There are now a serious body of collectors who are building significant collections of video releases. There are certain of these video releases which are changing hands at significant sums of money. However, because so little is known about the early video releases, I see these pages as necessary so that the serious collector can protect his or her interests.
People who have paid over £50 for and acquired a large, soft box copy of the Warner Home Video of 'Casablanca' or 'Annie Hall' have acquired a desirable title but they may have failed to realise that they do not possess a true 'first edition' since the equivalent of the first edition was released by Intervision in a cardboard slip case. There are now a significant number of people who have paid probably more than £100 for a copy of 'The Exorcist' and who have bought it incomplete. Usually it has been acquired without the early Warner Brothers insert and, less seriously, it is housed in a mismatching box. Such a copy could not and should not be offered at auction as 'complete' and therefore may be unlikely to realise the original price that was paid for it.
Serious video collectors must also protect themselves from the myths which have arisen about certain videos. The early uncertified release of 'The Blues Brothers' is regarded as running for 133 minutes ie. six minutes longer than the current release. In fact, this is not the case as anyone who has acquired and timed it will find out. The film is the full theatrical release which, however, runs for 127 minutes. This is due to the vagaries of celluloid to tape transcription and is the normal case when films are tranferred video. The packaging, like many early packages, bears an uncorrected time.
A VIDEO FIRST EDITION
The early video releases are now analogous to first editions in book publishing terms but the terminology and standards of book publishing and collecting are inappropriate when applied to video releases. There are analogies. Dealer and sell through boxes are analogous to hard and soft back editions and an ex-rental or second hand video without a reasonably intact and cared for jacket is as undesirable to the collector as the first edition of a book without a jacket. While there are such analogies, there are serious differences however. The video 'package' consists of many more components and the format of the video 'package' can vary quite considerably. Each release of a movie by a particular distributor may in fact constitute the equivalent of a new edition due to an alteration to its running time or format. Similarly, the video distributors do distribute the equivalent of 'proof' or 'review' copies to dealers which are known as time coded versions but they are unlikely to be available in their full 'release' packaging. So, even here there are differences.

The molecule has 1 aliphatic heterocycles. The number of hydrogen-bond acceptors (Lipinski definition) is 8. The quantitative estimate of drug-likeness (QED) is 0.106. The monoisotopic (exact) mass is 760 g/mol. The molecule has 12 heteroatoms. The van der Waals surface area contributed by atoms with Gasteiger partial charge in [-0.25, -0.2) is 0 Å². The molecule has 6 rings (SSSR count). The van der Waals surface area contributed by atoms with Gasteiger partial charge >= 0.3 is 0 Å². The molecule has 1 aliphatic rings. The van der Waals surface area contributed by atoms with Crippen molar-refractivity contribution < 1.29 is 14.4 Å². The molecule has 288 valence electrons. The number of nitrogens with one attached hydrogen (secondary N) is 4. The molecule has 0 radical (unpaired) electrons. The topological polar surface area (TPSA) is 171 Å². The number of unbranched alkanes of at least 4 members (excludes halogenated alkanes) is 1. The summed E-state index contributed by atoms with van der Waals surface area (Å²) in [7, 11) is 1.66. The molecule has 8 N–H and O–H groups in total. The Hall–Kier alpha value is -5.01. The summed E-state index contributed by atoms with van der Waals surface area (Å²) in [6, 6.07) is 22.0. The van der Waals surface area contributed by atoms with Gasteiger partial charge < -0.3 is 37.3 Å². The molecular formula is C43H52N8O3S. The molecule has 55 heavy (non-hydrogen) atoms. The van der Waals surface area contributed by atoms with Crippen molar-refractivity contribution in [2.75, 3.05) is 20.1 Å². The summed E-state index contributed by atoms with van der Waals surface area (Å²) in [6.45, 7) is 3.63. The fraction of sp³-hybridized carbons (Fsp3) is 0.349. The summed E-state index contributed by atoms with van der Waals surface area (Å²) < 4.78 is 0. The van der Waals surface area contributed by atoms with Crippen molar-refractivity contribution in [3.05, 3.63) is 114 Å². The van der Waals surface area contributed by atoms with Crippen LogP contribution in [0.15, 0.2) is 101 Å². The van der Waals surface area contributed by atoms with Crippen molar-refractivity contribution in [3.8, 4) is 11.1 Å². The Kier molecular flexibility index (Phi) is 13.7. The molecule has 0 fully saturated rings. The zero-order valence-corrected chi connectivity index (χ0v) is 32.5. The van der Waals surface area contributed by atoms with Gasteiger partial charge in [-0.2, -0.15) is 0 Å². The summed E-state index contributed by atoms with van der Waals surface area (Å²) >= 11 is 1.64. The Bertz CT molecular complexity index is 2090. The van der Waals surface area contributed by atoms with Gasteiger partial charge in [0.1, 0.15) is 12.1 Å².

THE VIDEO PAGES
A number of reference books have now appeared which claim to specifically consider pre-recorded films which are available on video. These are books, such as Halliwell and Maltin, which originally listed movies, their credits and a brief review but which have now been extended to include details of whther they are available on video. Such books serve a limited purpose and merely identify their distributors (see bibliography section).
No publication has yet appeared which will appeal to the growth in the popularity of collecting videos or which will treat it to the same professional treatment enjoyed by the collector of modern first editions. Thes pages are an attempt to define for the video 'package' an agreed terminology and a set of guidelines and standards such as those which are current for the collector of modern first editions and to identify those videos and the associated packages which are now proving highly collectable and, hence, becoming highly valuable.
It will attempt to combine parallel guidelines and standards for video collection to those which are laid down and described for book collecting and, ultimately, to provide an indication of values for a range of collectible videos similar to those which are provided by Joseph Connolly in 'Modern First Editions - Their Value to Collectors'. It also attempts to provide a certain amount of additional technical detail on videos and their distributors which has hitherto been unavailable in a single publication.
Last Updated: 30th July 1996
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© Bernard W Bennetto 1996 - 1997